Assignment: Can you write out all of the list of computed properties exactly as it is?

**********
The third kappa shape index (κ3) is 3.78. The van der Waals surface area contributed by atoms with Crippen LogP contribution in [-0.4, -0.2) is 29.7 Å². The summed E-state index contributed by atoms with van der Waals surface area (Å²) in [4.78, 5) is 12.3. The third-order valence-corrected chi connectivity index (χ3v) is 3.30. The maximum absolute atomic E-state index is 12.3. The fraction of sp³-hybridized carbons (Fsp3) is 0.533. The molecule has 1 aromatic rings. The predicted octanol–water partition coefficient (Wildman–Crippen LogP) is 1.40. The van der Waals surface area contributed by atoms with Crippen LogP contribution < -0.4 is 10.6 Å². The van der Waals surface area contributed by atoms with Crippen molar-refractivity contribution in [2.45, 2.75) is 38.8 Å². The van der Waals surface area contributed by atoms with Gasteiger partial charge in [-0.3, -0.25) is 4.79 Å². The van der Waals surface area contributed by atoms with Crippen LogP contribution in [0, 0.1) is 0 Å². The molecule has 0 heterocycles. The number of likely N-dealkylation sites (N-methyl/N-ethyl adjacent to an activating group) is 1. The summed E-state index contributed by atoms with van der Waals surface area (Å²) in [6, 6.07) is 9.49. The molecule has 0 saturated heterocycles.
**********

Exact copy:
The third kappa shape index (κ3) is 3.78. The van der Waals surface area contributed by atoms with Crippen LogP contribution in [-0.4, -0.2) is 29.7 Å². The summed E-state index contributed by atoms with van der Waals surface area (Å²) in [4.78, 5) is 12.3. The third-order valence-corrected chi connectivity index (χ3v) is 3.30. The maximum absolute atomic E-state index is 12.3. The fraction of sp³-hybridized carbons (Fsp3) is 0.533. The molecule has 1 aromatic rings. The predicted octanol–water partition coefficient (Wildman–Crippen LogP) is 1.40. The van der Waals surface area contributed by atoms with Crippen LogP contribution < -0.4 is 10.6 Å². The van der Waals surface area contributed by atoms with Crippen molar-refractivity contribution in [2.45, 2.75) is 38.8 Å². The van der Waals surface area contributed by atoms with Gasteiger partial charge in [-0.3, -0.25) is 4.79 Å². The van der Waals surface area contributed by atoms with Crippen LogP contribution in [0, 0.1) is 0 Å². The molecule has 0 heterocycles. The number of likely N-dealkylation sites (N-methyl/N-ethyl adjacent to an activating group) is 1. The summed E-state index contributed by atoms with van der Waals surface area (Å²) in [6, 6.07) is 9.49. The molecule has 0 saturated heterocycles.